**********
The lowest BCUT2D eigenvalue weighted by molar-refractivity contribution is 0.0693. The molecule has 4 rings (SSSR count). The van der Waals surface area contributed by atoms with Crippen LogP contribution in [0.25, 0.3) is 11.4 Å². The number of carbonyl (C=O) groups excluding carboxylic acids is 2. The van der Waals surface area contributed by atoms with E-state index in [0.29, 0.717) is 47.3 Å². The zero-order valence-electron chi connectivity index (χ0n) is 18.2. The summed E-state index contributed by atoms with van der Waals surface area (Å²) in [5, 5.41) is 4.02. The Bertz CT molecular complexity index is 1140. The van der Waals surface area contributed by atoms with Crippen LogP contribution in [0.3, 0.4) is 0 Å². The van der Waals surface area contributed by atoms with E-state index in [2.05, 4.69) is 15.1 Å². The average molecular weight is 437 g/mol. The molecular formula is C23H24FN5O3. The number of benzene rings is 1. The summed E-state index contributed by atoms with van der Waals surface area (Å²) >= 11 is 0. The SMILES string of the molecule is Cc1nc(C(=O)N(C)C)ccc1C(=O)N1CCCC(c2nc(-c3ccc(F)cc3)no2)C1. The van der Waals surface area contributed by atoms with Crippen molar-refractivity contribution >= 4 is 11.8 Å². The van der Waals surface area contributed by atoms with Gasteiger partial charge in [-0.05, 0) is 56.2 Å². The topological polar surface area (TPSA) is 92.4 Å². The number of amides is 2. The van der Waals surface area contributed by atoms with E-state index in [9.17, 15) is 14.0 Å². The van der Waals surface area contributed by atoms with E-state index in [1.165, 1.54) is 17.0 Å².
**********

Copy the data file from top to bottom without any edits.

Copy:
The lowest BCUT2D eigenvalue weighted by molar-refractivity contribution is 0.0693. The molecule has 4 rings (SSSR count). The van der Waals surface area contributed by atoms with Crippen LogP contribution in [0.25, 0.3) is 11.4 Å². The number of carbonyl (C=O) groups excluding carboxylic acids is 2. The van der Waals surface area contributed by atoms with E-state index in [0.29, 0.717) is 47.3 Å². The zero-order valence-electron chi connectivity index (χ0n) is 18.2. The summed E-state index contributed by atoms with van der Waals surface area (Å²) in [5, 5.41) is 4.02. The Bertz CT molecular complexity index is 1140. The van der Waals surface area contributed by atoms with Crippen LogP contribution in [0.3, 0.4) is 0 Å². The van der Waals surface area contributed by atoms with E-state index in [2.05, 4.69) is 15.1 Å². The average molecular weight is 437 g/mol. The molecular formula is C23H24FN5O3. The number of benzene rings is 1. The summed E-state index contributed by atoms with van der Waals surface area (Å²) >= 11 is 0. The SMILES string of the molecule is Cc1nc(C(=O)N(C)C)ccc1C(=O)N1CCCC(c2nc(-c3ccc(F)cc3)no2)C1. The van der Waals surface area contributed by atoms with Crippen molar-refractivity contribution >= 4 is 11.8 Å². The van der Waals surface area contributed by atoms with Gasteiger partial charge in [-0.05, 0) is 56.2 Å². The topological polar surface area (TPSA) is 92.4 Å². The number of amides is 2. The van der Waals surface area contributed by atoms with E-state index in [9.17, 15) is 14.0 Å². The van der Waals surface area contributed by atoms with E-state index in [1.165, 1.54) is 17.0 Å².